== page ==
These ongoing dialogues, held in a traditional circle gathering structure, became a pivotal lesson that set the course for the Winter Institute’s future work. Through the circle process, in which each person was invited but not required to share their own stories related to the history of the murders, or their motivations for participating in the dialogue, the power of storytelling enabled unaddressed wounds, anger, and fear to surface and see the light of day.

Out of this process over several months grew the Philadelphia Coalition, which the Winter Institute helped to organize a large public memorial event attended by hundreds of people from across the state. The Coalition built on this success by calling on state officials to reopen the investigation into the murders. Within the community, many knew the perpetrators, including Edgar Ray Killen, the key organizer who had never been held accountable for any of it.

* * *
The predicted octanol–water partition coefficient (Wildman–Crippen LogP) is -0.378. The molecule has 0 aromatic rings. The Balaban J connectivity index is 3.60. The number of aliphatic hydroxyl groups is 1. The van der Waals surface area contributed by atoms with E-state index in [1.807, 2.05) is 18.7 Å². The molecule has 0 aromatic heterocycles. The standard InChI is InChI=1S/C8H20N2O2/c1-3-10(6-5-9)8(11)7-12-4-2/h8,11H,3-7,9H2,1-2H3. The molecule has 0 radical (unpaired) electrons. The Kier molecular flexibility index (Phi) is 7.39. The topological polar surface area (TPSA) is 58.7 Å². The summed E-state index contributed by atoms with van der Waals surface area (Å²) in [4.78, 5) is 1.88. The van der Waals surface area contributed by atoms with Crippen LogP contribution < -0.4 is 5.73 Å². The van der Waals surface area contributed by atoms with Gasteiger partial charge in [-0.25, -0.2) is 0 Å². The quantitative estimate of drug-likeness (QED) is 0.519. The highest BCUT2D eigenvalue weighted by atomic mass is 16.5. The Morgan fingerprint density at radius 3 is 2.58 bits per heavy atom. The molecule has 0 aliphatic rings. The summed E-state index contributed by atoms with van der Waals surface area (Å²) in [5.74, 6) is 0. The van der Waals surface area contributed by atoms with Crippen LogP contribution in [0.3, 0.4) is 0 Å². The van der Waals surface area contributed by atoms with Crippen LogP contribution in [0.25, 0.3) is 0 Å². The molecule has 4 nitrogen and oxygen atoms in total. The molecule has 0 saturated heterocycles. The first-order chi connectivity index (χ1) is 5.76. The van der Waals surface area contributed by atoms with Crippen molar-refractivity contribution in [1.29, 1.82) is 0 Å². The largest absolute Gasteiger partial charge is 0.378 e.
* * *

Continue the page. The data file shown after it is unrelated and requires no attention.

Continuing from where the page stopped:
The group partnered with family members of Andrew Goodman, one of the murdered men, to push the attorney general for a prosecution. On June 21, 2005, the 41st anniversary of the crime and one year after the public event, a jury found Killen guilty, and he was sentenced to 60 years in prison. The Institute and the Philadelphia Coalition went on to host a conference on teaching civil rights history and to develop an ongoing youth program in the community. Out of the Philadelphia Coalition grew the first Black mayor of the town, which even two years earlier would have seemed nearly impossible.